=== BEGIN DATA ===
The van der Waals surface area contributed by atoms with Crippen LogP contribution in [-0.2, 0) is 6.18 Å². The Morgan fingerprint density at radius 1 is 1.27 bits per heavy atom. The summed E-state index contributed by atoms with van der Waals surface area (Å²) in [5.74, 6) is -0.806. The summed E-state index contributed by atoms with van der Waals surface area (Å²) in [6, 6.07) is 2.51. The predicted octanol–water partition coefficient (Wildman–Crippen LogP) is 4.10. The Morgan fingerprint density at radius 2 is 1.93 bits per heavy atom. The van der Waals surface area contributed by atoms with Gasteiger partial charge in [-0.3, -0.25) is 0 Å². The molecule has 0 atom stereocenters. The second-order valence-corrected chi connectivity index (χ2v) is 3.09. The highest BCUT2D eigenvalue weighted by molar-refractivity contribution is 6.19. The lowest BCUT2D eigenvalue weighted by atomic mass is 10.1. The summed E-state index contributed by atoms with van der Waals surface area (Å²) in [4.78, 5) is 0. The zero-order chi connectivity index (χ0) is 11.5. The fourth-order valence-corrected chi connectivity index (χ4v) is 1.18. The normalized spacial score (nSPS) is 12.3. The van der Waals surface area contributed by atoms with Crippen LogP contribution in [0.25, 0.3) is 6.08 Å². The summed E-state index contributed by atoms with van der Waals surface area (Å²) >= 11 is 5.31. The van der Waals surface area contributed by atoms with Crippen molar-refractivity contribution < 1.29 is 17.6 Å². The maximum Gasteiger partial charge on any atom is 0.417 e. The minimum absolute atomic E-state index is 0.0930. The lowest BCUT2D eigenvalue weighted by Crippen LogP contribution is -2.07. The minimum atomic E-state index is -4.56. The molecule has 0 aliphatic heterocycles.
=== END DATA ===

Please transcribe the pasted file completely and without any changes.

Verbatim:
The van der Waals surface area contributed by atoms with Crippen LogP contribution in [-0.2, 0) is 6.18 Å². The Morgan fingerprint density at radius 1 is 1.27 bits per heavy atom. The summed E-state index contributed by atoms with van der Waals surface area (Å²) in [5.74, 6) is -0.806. The summed E-state index contributed by atoms with van der Waals surface area (Å²) in [6, 6.07) is 2.51. The predicted octanol–water partition coefficient (Wildman–Crippen LogP) is 4.10. The Morgan fingerprint density at radius 2 is 1.93 bits per heavy atom. The van der Waals surface area contributed by atoms with Gasteiger partial charge in [-0.3, -0.25) is 0 Å². The molecule has 0 atom stereocenters. The second-order valence-corrected chi connectivity index (χ2v) is 3.09. The highest BCUT2D eigenvalue weighted by molar-refractivity contribution is 6.19. The lowest BCUT2D eigenvalue weighted by atomic mass is 10.1. The summed E-state index contributed by atoms with van der Waals surface area (Å²) in [4.78, 5) is 0. The zero-order chi connectivity index (χ0) is 11.5. The fourth-order valence-corrected chi connectivity index (χ4v) is 1.18. The normalized spacial score (nSPS) is 12.3. The van der Waals surface area contributed by atoms with Crippen LogP contribution in [0.25, 0.3) is 6.08 Å². The summed E-state index contributed by atoms with van der Waals surface area (Å²) >= 11 is 5.31. The van der Waals surface area contributed by atoms with Crippen molar-refractivity contribution < 1.29 is 17.6 Å². The maximum Gasteiger partial charge on any atom is 0.417 e. The minimum absolute atomic E-state index is 0.0930. The lowest BCUT2D eigenvalue weighted by Crippen LogP contribution is -2.07. The minimum atomic E-state index is -4.56. The molecule has 0 aliphatic heterocycles.